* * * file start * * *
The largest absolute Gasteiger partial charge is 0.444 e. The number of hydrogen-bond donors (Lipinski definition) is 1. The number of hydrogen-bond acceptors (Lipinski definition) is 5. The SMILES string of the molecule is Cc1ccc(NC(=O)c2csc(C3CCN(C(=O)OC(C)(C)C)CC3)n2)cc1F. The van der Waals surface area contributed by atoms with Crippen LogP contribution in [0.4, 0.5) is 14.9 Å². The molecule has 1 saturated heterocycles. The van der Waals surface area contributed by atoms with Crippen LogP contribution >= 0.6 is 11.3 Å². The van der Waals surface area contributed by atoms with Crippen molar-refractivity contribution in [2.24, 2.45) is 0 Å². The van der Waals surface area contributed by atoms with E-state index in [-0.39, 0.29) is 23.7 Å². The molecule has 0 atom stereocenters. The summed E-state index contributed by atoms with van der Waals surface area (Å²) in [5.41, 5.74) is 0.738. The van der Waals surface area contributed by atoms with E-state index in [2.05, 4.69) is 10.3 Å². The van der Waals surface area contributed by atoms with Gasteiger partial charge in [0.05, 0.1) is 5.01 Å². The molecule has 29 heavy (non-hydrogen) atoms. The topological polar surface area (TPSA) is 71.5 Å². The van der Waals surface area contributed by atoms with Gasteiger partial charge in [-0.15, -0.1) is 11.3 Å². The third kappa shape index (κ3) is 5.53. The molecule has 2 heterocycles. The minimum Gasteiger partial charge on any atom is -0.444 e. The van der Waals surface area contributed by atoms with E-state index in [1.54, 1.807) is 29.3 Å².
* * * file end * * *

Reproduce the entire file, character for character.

The largest absolute Gasteiger partial charge is 0.444 e. The number of hydrogen-bond donors (Lipinski definition) is 1. The number of hydrogen-bond acceptors (Lipinski definition) is 5. The SMILES string of the molecule is Cc1ccc(NC(=O)c2csc(C3CCN(C(=O)OC(C)(C)C)CC3)n2)cc1F. The van der Waals surface area contributed by atoms with Crippen LogP contribution in [0.4, 0.5) is 14.9 Å². The molecule has 1 saturated heterocycles. The van der Waals surface area contributed by atoms with Crippen LogP contribution >= 0.6 is 11.3 Å². The van der Waals surface area contributed by atoms with Crippen molar-refractivity contribution in [2.24, 2.45) is 0 Å². The van der Waals surface area contributed by atoms with E-state index in [-0.39, 0.29) is 23.7 Å². The molecule has 0 atom stereocenters. The summed E-state index contributed by atoms with van der Waals surface area (Å²) in [5.41, 5.74) is 0.738. The van der Waals surface area contributed by atoms with E-state index in [2.05, 4.69) is 10.3 Å². The van der Waals surface area contributed by atoms with Gasteiger partial charge in [0.05, 0.1) is 5.01 Å². The molecule has 29 heavy (non-hydrogen) atoms. The topological polar surface area (TPSA) is 71.5 Å². The van der Waals surface area contributed by atoms with Gasteiger partial charge in [-0.15, -0.1) is 11.3 Å². The third kappa shape index (κ3) is 5.53. The molecule has 2 heterocycles. The minimum Gasteiger partial charge on any atom is -0.444 e. The van der Waals surface area contributed by atoms with E-state index in [1.54, 1.807) is 29.3 Å².